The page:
e. Close the bottle using a child-resistant cap and shake well for 30 seconds to completely dissolve the active drug and to ensure homogeneous distribution of the dissolved drug in the resulting suspension. The active drug, oseltamivir phosphate, readily dissolves in the specified vehicles. The suspension is caused by inert ingredients of oseltamivir phosphate capsules which are insoluble in these vehicles.
f. Put an ancillary label on the bottle indicating “Shake Well Before Use.”
g. Instruct the parent or caregiver that any unused suspension remaining in the bottle following completion of therapy must be discarded by either affixing an ancillary label to the bottle or adding a statement to the pharmacy label instructions.
h. Place a pharmacy label on the bottle that includes the patient’s name, dosing instructions, drug name and any other required information to be in compliance with all State and Federal Pharmacy Regulations. Place an appropriate expiration date on the label according to storage conditions below.
j. Store the prepared oral suspension in glass or PET bottles either:
- In a refrigerator [2° to 8°C (36° to 46°F)]: Stable for 5 weeks when stored in a refrigerator.
- At room temperature [25°C (77°F)]: Stable for 5 days when stored at room temperature.
Oseltamivir Phosphate Capsules, USP:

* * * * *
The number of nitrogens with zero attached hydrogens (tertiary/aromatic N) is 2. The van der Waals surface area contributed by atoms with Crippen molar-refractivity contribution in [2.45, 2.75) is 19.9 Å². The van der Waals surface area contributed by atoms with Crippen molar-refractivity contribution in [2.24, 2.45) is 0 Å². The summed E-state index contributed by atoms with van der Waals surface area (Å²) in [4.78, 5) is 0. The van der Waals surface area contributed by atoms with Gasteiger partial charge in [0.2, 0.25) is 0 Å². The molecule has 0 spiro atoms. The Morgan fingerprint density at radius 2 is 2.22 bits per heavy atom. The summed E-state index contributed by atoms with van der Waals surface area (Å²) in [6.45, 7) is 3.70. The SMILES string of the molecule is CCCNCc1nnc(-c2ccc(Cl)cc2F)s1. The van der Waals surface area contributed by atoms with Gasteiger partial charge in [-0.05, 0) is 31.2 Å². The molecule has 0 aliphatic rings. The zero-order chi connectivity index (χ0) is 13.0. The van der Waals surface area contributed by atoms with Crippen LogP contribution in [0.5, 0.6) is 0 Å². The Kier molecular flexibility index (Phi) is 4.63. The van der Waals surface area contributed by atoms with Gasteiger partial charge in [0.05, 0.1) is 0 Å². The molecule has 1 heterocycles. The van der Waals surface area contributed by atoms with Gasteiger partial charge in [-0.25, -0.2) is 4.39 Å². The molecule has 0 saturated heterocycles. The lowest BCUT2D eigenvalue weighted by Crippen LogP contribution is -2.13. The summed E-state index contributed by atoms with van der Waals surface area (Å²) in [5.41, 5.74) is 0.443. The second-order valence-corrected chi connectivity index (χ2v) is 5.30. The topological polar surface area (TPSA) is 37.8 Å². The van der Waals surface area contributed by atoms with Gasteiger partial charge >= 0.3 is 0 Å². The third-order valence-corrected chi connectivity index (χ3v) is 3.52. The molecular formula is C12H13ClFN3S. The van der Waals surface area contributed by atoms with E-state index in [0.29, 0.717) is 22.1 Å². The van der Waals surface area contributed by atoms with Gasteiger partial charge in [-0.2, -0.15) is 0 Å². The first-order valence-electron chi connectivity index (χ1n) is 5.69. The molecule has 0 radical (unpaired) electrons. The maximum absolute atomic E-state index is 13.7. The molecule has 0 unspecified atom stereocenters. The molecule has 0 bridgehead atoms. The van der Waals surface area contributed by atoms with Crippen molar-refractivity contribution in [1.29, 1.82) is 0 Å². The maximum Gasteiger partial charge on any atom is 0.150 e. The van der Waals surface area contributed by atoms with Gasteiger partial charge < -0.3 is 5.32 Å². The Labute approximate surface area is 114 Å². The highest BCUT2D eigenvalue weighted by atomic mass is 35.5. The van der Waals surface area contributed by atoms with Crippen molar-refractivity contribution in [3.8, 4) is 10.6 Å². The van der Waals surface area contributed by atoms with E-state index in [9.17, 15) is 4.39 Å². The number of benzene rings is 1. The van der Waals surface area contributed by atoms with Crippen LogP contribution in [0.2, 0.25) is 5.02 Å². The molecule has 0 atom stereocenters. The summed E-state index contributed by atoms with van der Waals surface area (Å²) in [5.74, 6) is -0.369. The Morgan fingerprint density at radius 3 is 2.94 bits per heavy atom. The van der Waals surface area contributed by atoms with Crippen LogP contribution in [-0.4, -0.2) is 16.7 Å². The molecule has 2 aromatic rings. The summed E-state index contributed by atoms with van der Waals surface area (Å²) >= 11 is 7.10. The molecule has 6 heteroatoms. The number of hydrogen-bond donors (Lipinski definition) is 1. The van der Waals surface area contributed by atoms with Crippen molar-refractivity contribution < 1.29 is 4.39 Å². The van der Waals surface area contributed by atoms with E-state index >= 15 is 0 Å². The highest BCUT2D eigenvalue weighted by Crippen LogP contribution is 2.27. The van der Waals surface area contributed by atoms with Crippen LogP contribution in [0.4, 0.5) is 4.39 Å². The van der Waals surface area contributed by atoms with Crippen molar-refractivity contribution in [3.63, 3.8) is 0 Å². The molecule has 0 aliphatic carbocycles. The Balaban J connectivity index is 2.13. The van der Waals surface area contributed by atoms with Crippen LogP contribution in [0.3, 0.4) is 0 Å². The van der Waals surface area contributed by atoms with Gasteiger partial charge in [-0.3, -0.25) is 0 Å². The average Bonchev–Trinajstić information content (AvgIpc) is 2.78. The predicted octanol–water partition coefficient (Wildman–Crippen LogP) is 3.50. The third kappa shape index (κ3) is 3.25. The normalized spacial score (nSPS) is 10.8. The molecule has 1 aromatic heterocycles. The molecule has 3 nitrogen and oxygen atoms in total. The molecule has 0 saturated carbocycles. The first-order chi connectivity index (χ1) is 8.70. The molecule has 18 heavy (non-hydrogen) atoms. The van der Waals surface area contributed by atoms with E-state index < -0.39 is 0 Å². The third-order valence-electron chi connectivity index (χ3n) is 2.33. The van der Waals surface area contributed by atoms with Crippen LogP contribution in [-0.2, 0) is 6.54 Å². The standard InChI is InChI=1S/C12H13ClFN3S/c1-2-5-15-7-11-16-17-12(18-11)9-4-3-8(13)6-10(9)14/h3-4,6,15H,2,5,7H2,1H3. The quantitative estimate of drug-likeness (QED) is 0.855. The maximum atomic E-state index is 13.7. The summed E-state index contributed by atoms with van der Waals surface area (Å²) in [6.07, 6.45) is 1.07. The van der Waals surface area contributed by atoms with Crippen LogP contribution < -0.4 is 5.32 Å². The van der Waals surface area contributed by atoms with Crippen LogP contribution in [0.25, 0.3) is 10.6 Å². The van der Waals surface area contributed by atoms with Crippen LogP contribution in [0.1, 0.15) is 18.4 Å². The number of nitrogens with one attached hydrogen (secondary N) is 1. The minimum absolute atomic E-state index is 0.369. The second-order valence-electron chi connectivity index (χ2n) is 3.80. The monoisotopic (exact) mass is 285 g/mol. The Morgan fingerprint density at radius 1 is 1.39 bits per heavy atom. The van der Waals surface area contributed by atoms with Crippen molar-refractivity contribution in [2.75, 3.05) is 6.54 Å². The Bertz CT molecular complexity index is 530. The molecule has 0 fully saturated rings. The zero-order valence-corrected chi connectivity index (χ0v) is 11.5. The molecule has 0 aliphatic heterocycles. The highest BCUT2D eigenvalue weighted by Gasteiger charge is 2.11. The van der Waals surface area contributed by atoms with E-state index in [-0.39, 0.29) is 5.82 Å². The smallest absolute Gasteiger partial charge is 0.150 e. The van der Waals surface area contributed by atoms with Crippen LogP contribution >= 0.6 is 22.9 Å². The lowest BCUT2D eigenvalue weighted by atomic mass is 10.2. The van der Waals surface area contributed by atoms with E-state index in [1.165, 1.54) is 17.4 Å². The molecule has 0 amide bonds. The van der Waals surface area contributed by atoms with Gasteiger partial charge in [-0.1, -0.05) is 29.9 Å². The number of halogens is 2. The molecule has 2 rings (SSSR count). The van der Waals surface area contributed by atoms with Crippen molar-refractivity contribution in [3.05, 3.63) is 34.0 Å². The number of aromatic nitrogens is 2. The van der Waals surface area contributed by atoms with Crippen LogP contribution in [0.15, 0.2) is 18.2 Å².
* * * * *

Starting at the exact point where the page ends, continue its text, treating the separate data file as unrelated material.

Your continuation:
- 30-mg (30 mg free base equivalent of the phosphate salt): Hard gelatin capsules with yellow ivory opaque cap and yellow ivory opaque body printed “AMNEAL” on cap and “264” on body with blue ink.
- 45-mg (45 mg free base equivalent of the phosphate salt): Hard gelatin capsules with light gray opaque cap and light gray opaque body printed “AMNEAL” on cap and “265” on body with blue ink.
- 75-mg (75 mg free base equivalent of the phosphate salt): Hard gelatin capsules with yellow ivory opaque cap and light gray opaque body printed “AMNEAL” on cap and “266” on body with blue ink.
Oseltamivir phosphate capsules are contraindicated in patients with known serious hypersensitivity to oseltamivir or any component of the product. Severe allergic reactions have included anaphylaxis and serious skin reactions including toxic epidermal necrolysis, Stevens-Johnson Syndrome, and erythema multiforme [see Warnings and Precautions (5.1)].
Cases of anaphylaxis and serious skin reactions including toxic epidermal necrolysis, Stevens-Johnson Syndrome, and erythema multiforme have been reported in postmarketing experience with oseltamivir phosphate. Stop oseltamivir phosphate and institute appropriate treatment if an allergic-like reaction occurs or is suspected. The use of oseltamivir phosphate is contraindicated in patients with known serious hypersensitivity to oseltamivir phosphate [see Contraindications (4) and Adverse Reactions (6.2)].